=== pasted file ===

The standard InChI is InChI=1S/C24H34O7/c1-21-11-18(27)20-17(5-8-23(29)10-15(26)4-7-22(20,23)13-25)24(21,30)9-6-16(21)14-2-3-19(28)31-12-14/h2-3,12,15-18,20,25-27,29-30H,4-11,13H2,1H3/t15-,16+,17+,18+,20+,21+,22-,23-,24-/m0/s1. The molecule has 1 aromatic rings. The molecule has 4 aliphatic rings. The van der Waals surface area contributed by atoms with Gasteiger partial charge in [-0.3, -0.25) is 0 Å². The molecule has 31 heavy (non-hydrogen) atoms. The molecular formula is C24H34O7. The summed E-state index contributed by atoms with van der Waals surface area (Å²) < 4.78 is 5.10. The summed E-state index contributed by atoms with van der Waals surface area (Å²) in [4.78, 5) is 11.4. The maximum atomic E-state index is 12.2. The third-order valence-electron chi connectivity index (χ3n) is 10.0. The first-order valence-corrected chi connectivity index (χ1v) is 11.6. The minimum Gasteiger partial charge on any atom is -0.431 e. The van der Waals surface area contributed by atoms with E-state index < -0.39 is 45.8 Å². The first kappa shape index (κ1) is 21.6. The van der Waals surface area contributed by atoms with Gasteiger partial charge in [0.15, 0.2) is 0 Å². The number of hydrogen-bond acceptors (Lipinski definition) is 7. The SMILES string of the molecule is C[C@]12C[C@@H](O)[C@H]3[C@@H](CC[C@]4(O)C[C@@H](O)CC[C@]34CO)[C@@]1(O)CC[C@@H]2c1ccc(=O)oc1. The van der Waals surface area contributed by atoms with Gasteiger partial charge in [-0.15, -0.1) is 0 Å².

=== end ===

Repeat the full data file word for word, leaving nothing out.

The standard InChI is InChI=1S/C24H34O7/c1-21-11-18(27)20-17(5-8-23(29)10-15(26)4-7-22(20,23)13-25)24(21,30)9-6-16(21)14-2-3-19(28)31-12-14/h2-3,12,15-18,20,25-27,29-30H,4-11,13H2,1H3/t15-,16+,17+,18+,20+,21+,22-,23-,24-/m0/s1. The molecule has 1 aromatic rings. The molecule has 4 aliphatic rings. The van der Waals surface area contributed by atoms with Gasteiger partial charge in [-0.3, -0.25) is 0 Å². The molecule has 31 heavy (non-hydrogen) atoms. The molecular formula is C24H34O7. The summed E-state index contributed by atoms with van der Waals surface area (Å²) < 4.78 is 5.10. The summed E-state index contributed by atoms with van der Waals surface area (Å²) in [4.78, 5) is 11.4. The maximum atomic E-state index is 12.2. The third-order valence-electron chi connectivity index (χ3n) is 10.0. The first-order valence-corrected chi connectivity index (χ1v) is 11.6. The minimum Gasteiger partial charge on any atom is -0.431 e. The van der Waals surface area contributed by atoms with E-state index < -0.39 is 45.8 Å². The first kappa shape index (κ1) is 21.6. The van der Waals surface area contributed by atoms with Gasteiger partial charge in [0.15, 0.2) is 0 Å². The number of hydrogen-bond acceptors (Lipinski definition) is 7. The SMILES string of the molecule is C[C@]12C[C@@H](O)[C@H]3[C@@H](CC[C@]4(O)C[C@@H](O)CC[C@]34CO)[C@@]1(O)CC[C@@H]2c1ccc(=O)oc1. The van der Waals surface area contributed by atoms with Gasteiger partial charge in [-0.15, -0.1) is 0 Å².